Thursday, September 24, 2009

Hammocks Beach State Park Field Trip


Grace is on the Turtle Team at school and two of the Turtle Team classes went on a field trip today to Hammocks Beach State Park . The Hammocks Beach park staff participates in a sea turtle monitoring program regulated by the North Carolina Wildlife Resource Commission. From June to August, the beaches are patrolled nightly as the staff gathers the necessary data. Soft red lights, which the turtles cannot see, are used instead of harsh, bright ones so the animals are not disturbed. The turtles are then tagged and nests are marked and covered with a wire screen for protection from predators. Hatched nests are inventoried to determine a hatching percentage. All information obtained provides a database to justify specific conservation laws.

When we first got there, one of the park rangers gave a great presentation on the different sea turtles and how they feed, nest, hatch and survive. The kids were great and were able to answer so many of her questions. Out of eight types of sea turtles found in the Indian, Pacific and Atlantic oceans, five kinds may be found off the coast of North Carolina - the Leatherback, Atlantic Ridley, Green Turtle, Hawksbill and the Loggerhead.

After the presentation and looking around in the museum, we took a ferry over to Bear Island which is located between Bear and Bogue inlets and forms the major part of Hammocks Beach State Park. This barrier island is unique for its location, size and lack of development. It contains over three and a half miles of unspoiled beach. It is this characteristic that makes Bear Island an ideal nesting beach, especially for the loggerhead sea turtle.

Loggerhead sea turtles have an average shell length of three feet and weigh about 300 pounds. Loggerheads can be found in the Indian, Pacific and Atlantic oceans, as well as in the Gulf of Mexico and the Carribean. The nesting beaches of the loggerhead are usually outside the tropics. In the United States, the nesting range extends from North Carolina to Florida. The coastline of Hammocks Beach State Park is a popular nesting beach for the loggerhead sea turtle from late May until August. Between sunset and sunrise, the female will crawl ashore to locate a suitable nesting site. After digging a shallow body pit, she will use her hind flippers to hollow out a pear-shaped egg chamber in the sand. The turtle will then deposit an average of 120 leathery, white eggs - similar in shape to a ping-pong ball. While she is nesting, tears can be seen streaming from her eyes. it was one believed this was from the pain of laying numerous eggs or the sadness of leaving offspring behind. It actually is a process the turtle uses to rid herself of excess salt. When the last egg drops into the nest, the female will use her flippers to throw sand over them. This protects the eggs and hides them from predators. The female then crawls back into the ocean, never to return to that nest. She will, however, return to the beach to nest again, as many as four times in one nesting season.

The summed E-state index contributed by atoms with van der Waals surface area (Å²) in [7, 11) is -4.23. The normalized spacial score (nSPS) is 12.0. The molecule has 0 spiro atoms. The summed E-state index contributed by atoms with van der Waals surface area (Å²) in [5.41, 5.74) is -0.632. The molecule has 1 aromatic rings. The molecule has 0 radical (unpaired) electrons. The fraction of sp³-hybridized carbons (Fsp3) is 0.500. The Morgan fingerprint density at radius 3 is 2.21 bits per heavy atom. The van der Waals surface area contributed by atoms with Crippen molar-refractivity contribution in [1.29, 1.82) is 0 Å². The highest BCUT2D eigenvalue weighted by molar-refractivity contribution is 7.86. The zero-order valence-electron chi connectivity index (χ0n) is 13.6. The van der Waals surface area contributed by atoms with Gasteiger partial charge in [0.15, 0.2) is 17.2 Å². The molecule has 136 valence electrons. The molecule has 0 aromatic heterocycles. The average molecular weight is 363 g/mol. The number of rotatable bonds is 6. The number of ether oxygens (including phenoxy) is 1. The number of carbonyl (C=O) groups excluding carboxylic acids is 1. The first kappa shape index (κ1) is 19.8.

The sun-warmed sand incubates the eggs for approximately 60 days. After breaking out of the eggs, the hatchlings emerge from the nest. During the cooler temperatures, after sunset, the hatchlings, will dig out of the nest in a combined effort. Although the hatching at night decreases the chance of birds swooping down to catch the young turtles, hungry ghost crabs are abundant. Guided by the white of the crashing waves, the turtles crawl towards the ocean. Once there, the baby hatchlings enter the stage of their lives referred to as the "lost years" because it is not known exactly where they go for the next one to three years. It is believed they store energy and swim for several days until reaching large floating mats of sargassum, seaweed from the Sargasso Sea, which carries them away. As the turtles mature, they migrate to feeding grounds - from shallow coastal waters to oceanic depths of 60 meters. The loggerhead sea turtle can live up to 100 years.

After the ferry ride, it was about a 15 minute walk to actually get down to the beach where we walked along the shore looking for sand dollars and seashells. On the ferry ride back, the park ranger asked the kids different questions and gave them each a beautiful unique sea shell to those who answered correctly. Grace won a sea shell called the shark's eye by answering the question "what color can turtles not see" and the answer was red. When we got back to the main building, we had a picnic lunch and headed back to school.

What a great field trip! Thanks Mrs. Snyder!



Mrs. Snyder and her class



Maria, Carly, Grace and Katie





Carly, Katie and Grace







Grace's class has been studying storms and hurricanes in science.



Grace, Carly and Carly's Mom, Erin on the ferry


One of the students found some sea weed so they all felt and smelled it and Mrs. Snyder got it to bring back to class.


Mrs. Snyder and Grace



Grace with her Shark's Eye shell that she won



1 comment:

~Erin said...

What a great day!!! I had so much fun.....